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Charged: PPP Scammers

The Department of Justice (DOJ) recently announced that more than fifty people have been criminally charged with fraudulently obtaining loans from the Paycheck Protection Program (PPP). The PPP was created by the CARES Act to provide Small Business Administration (SBA) loans to businesses and other organizations in to order keep workforces employed during the coronavirus pandemic.  By the time applications for the PPP loans had closed on August 8, 2020, the DOJ noted, more than 5.2 million loans had been approved for a total of more than $525 billion.

The DOJ,  with partners from the FBI, the SBA’s Office of Inspector General (OIG), the IRS, the U.S. Postal Inspection Service, and the OIGs from the FDIC and the FHFA, disclosed that the indicted fraudsters came from across the country, from no fewer than 19 federal judicial districts. 

As stated by Acting Assistant Attorney General Brian Rabbitt, the wrongdoers fell into two categories. “The first category was made up of  individuals – or small groups – who lied about having legitimate businesses, or who claimed they needed PPP money for things like paying their workers, but instead used it to buy splashy luxury items for themselves…like luxury cars, homes, renovations, jewelry — and even adult entertainment and gambling in Las Vegas.  The second category of cases…are the coordinated criminal rings that have engaged in systematic, organized conduct to loot the PPP.

For example, two individuals arrested in Miami are alleged to have been part of a criminal ring that attempted to steal $24 million of PPP funds.  And seven other individuals are alleged to have been part of a criminal ring attempting to steal and launder hundreds of thousands of dollars in PPP. The fraud by those involved adds up to   

  • More than $175M of Attempted Loss
  • More than $70M of Actual Loss
  • More than $30M of Funds Seized.

How did the fraudsters get access to PPP loans?

Image
Image represents how wrongdoers fraudulently obtain PPP loans from banks.

 

One of the key partners in the investigation, SBA IG Hannibal “Mike” Ware, noted that “Within 60 days of the first round of PPP loan lending, two businessmen were charged in the district of Rhode Island with allegedly filing bank loan applications seeking more than half a million dollars in forgivable PPP loans. This was the first in the nation in PPP charges. It sent a strong message that the Department of Justice, the SBA OIG and our law enforcement partners are poised and dedicated to justice and today’s announcement should only be interpreted as we will be persistent in continued pursuit of the same….   I want to assure citizens that the fraudsters will receive the whole of government response and we will relentlessly pursue evidence of wrongdoing.”

Another key partner, Jay Lerner, the IG at the Federal Deposit Insurance Corporation echoed the resolve of the strike-force team to continue combating PPP fraud. “These complex, multi-million-dollar PPP cases send a strong signal, a message of deterrence:  we are determined and vigilant, and we will investigate and prosecute those individuals that defraud Government programs moving money through the banks…we will continue to help preserve the integrity of the banking sector.”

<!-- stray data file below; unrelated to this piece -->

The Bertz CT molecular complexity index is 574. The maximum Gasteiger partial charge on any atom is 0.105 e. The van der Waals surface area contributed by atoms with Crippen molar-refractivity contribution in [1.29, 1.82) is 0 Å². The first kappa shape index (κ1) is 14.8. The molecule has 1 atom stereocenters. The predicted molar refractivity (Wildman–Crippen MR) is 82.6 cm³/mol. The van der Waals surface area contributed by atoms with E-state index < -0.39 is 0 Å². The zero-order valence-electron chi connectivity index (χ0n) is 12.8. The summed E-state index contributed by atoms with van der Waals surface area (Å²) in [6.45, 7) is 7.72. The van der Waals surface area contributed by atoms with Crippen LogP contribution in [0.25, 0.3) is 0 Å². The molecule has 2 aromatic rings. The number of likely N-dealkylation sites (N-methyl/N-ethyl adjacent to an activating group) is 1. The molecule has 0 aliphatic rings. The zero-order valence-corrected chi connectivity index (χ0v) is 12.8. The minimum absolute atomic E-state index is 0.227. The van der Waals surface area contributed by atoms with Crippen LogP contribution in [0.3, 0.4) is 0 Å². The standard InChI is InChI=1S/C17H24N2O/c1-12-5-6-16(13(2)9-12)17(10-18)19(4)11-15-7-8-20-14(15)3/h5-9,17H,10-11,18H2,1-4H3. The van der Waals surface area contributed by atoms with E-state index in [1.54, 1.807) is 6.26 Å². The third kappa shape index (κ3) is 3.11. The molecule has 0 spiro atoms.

The DOJ Fraud Division has created the Paycheck Protection Program (PPP) Fraud website that displays unsealed court documents and press releases related to all individual defendants charged by the Fraud Section to date (by district).  If you believe you know of potential PPP fraud, please contact the SBA Hotline or the Pandemic Response Accountability Committee’s Hotline.

Scam Alert

Beware the fake contact tracers and coronavirus vaccines, and person-in-need-of-help scams. Here are a few pointers to protect yourself from scammers trying to take advantage of you.

The Federal Trade Commission has warned that there are bad guys out there pretending to be contact tracers to steal your identity or money. When a real contact tracer calls you, they may ask for your name and address, health information, and the names of places and people you have been in touch with. However, if they ask for money, your social security number, financial information, or immigration status, hang up fast. You should also delete any email that doesn’t simply say a contact tracer will be calling you. Contact tracers will not ask for any personal information via email. 

If you think a scammer has been in touch with you, call your state health department.

Also be on the alert for scammers pitching vaccines, home test kits, cures, or treatments. The FDA has not approved test kits that can be used at home, and currently there is no vaccine or cure. The Consumer Financial Protection Bureau cautions that thieves are using the coronavirus to pose as a grandchild, relative, or friend who claims to be ill or stranded in another state or country or otherwise in need. The scammers may ask you to send cash or a gift card. Before you commit to anything, reach out to friends and family to try to verify what you’ve been told.

For more information about scams and fraud, please visit Fraud Resources.